August 1, 2017
Thousands of patients suffering from invasive fungal infections in intensive-care units or after organ transplantation, will benefit from the latest insights into diagnostic and therapeutic interventions.
Fungal infections invading the bloodstream, lungs or other organs can cause prolonged illness and in extreme cases can lead to permanent disability or even death.
A new review paper has outlined the gold standard for identifying at-risk patients who are critically ill, or in receipt of organ transplants, for preventing, diagnosing and treating invasive fungal infections, potentially saving countless lives across both the developed and developing world.
Senior author, Professor Tania Sorrell from the Westmead Institute for Medical Research and the Marie Bashir Institute for Infectious Diseases and Biosecurity, said that invasive fungal infections can have serious consequences for patients and their families.
“These new insights into diagnosing and treating invasive fungal infections are significant because early and correct treatment clearly leads to better outcomes for the patient.
“These infections are uncommon but potentially life-threatening. Blood infections such as candidaemia and lung infections such as aspergillosis have high mortality rates of up to 85% in critically ill and immune-compromised patients,” Professor Sorrell said.
Professor Sorrell added that invasive fungal infections, overall, are a major problem in both developed and developing nations, killing more than 1.5 million people annually. The cost to the global healthcare system runs into billions of dollars each year.
“This is an important problem in Australia, but an even more serious issue in developing countries where mortality is unacceptably high despite the best available therapies and care.
“The research that has informed the recommendations in this paper will play an important role in educating doctors in both developed and developing countries about these diseases and outlining available diagnostic and therapeutic options in different medical contexts.
“It will allow clinicians to tailor their approach to managing these infections in different countries or when working with specific at-risk populations.
“This is vital, because rapid and accurate diagnosis, together with the right treatment, will significantly increase the chances of recovery for a patient.
“A significant proportion of these infections are preventable. We are also working to improve capability to identify patients at high risk of contracting these infections.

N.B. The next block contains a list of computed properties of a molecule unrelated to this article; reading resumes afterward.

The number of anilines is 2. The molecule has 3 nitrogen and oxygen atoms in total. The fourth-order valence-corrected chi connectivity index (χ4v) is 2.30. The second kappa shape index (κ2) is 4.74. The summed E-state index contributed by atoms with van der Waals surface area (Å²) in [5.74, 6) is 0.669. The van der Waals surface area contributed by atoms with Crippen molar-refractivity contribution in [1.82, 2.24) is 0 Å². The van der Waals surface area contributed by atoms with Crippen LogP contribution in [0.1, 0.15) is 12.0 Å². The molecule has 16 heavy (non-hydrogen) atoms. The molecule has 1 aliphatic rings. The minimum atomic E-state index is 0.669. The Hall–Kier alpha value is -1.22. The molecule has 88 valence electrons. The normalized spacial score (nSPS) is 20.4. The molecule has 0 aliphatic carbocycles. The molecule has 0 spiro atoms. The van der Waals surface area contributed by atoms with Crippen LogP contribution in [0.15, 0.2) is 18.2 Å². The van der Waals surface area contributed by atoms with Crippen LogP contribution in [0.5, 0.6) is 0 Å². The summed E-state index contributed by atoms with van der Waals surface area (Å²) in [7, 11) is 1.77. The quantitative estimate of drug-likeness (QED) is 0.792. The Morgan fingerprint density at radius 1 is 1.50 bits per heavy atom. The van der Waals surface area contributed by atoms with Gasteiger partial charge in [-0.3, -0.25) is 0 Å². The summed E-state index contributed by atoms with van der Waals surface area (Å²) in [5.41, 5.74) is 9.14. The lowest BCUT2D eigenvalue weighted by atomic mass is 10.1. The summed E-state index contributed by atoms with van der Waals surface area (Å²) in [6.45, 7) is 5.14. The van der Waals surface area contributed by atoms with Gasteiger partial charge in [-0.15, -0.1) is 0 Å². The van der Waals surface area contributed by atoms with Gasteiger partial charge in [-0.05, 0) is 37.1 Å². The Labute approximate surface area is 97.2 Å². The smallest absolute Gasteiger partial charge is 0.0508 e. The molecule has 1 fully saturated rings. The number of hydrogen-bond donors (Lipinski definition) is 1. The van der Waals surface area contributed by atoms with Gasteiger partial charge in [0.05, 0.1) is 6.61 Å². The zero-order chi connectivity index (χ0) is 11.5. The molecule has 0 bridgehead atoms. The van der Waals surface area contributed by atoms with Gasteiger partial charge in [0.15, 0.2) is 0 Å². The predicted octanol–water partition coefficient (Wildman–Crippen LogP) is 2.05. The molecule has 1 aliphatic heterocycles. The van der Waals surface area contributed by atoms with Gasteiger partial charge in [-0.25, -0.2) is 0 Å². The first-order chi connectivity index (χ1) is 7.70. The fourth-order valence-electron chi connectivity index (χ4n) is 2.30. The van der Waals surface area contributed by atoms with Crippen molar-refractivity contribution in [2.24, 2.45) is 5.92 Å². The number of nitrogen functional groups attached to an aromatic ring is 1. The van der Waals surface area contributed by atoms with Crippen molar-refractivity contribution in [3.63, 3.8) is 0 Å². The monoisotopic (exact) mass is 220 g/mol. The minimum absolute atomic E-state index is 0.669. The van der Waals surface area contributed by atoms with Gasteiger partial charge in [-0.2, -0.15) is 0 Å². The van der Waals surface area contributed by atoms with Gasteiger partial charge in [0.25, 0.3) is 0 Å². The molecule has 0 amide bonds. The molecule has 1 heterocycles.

The Westmead team is now expanding their research in prevention, new diagnostic strategies, and therapeutic approaches towards infectious diseases of significant public health importance.
The paper, which was written collaboratively by Australian and Brazilian researchers, was published in The Lancet Infectious Diseases as one of a first-of-its-kind series on fungal infections.
The series is intended to provide new insights into the breadth of serious fungal diseases and as a call to world health bodies to prevent millions of infections each year.
Authors of papers in the series have been brought together from 6 continents to address fungal infections in AIDS, cancer, the critically ill, post- organ transplantation, after TB, major abdominal surgery and two “neglected tropical diseases” called mycetoma and chromoblastomycosis.
Collaborators in the work on invasive fungal infections in the critically ill are based in:
- Westmead Institute for Medical Research;
- The Centre for Infectious Diseases and Microbiology Laboratory Services, Westmead;
- Peter MacCallum Cancer Center, Melbourne;
- Royal Melbourne Hospital at the Peter Doherty Institute; and
- Marie Bashir Institute for Infectious Diseases and Biosecurity, University of Sydney.
- Department of Medicine, Division of Infectious Diseases, Escola Paulista de Medicina, Universidade Federal de São Paulo; and
- Central Laboratory Division (LIM03) and Laboratory of Medical Mycology (LIM53), Hospital das Clínicas da Faculdade de Medicina da Universidade de São Paulo.